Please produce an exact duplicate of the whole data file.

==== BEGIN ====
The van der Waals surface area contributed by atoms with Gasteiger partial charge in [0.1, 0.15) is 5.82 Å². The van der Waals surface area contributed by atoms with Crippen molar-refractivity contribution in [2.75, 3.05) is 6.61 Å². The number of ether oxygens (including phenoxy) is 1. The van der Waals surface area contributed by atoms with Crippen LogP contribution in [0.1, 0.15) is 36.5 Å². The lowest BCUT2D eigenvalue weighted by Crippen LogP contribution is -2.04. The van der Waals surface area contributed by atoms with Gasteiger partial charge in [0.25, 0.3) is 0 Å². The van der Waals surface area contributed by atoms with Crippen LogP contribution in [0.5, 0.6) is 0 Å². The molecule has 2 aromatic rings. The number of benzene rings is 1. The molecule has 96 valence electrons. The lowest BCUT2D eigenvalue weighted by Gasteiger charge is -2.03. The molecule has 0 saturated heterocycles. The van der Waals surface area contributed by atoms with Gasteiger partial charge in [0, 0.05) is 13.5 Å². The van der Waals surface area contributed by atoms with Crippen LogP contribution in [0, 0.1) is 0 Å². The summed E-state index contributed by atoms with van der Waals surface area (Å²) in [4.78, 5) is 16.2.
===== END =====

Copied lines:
The van der Waals surface area contributed by atoms with Gasteiger partial charge in [0.1, 0.15) is 5.82 Å². The van der Waals surface area contributed by atoms with Crippen molar-refractivity contribution in [2.75, 3.05) is 6.61 Å². The number of ether oxygens (including phenoxy) is 1. The van der Waals surface area contributed by atoms with Crippen LogP contribution in [0.1, 0.15) is 36.5 Å². The lowest BCUT2D eigenvalue weighted by Crippen LogP contribution is -2.04. The van der Waals surface area contributed by atoms with Gasteiger partial charge in [0.25, 0.3) is 0 Å². The van der Waals surface area contributed by atoms with Crippen LogP contribution in [0.5, 0.6) is 0 Å². The molecule has 2 aromatic rings. The number of benzene rings is 1. The molecule has 96 valence electrons. The lowest BCUT2D eigenvalue weighted by Gasteiger charge is -2.03. The molecule has 0 saturated heterocycles. The van der Waals surface area contributed by atoms with Gasteiger partial charge in [0, 0.05) is 13.5 Å². The van der Waals surface area contributed by atoms with Crippen LogP contribution in [0, 0.1) is 0 Å². The summed E-state index contributed by atoms with van der Waals surface area (Å²) in [4.78, 5) is 16.2.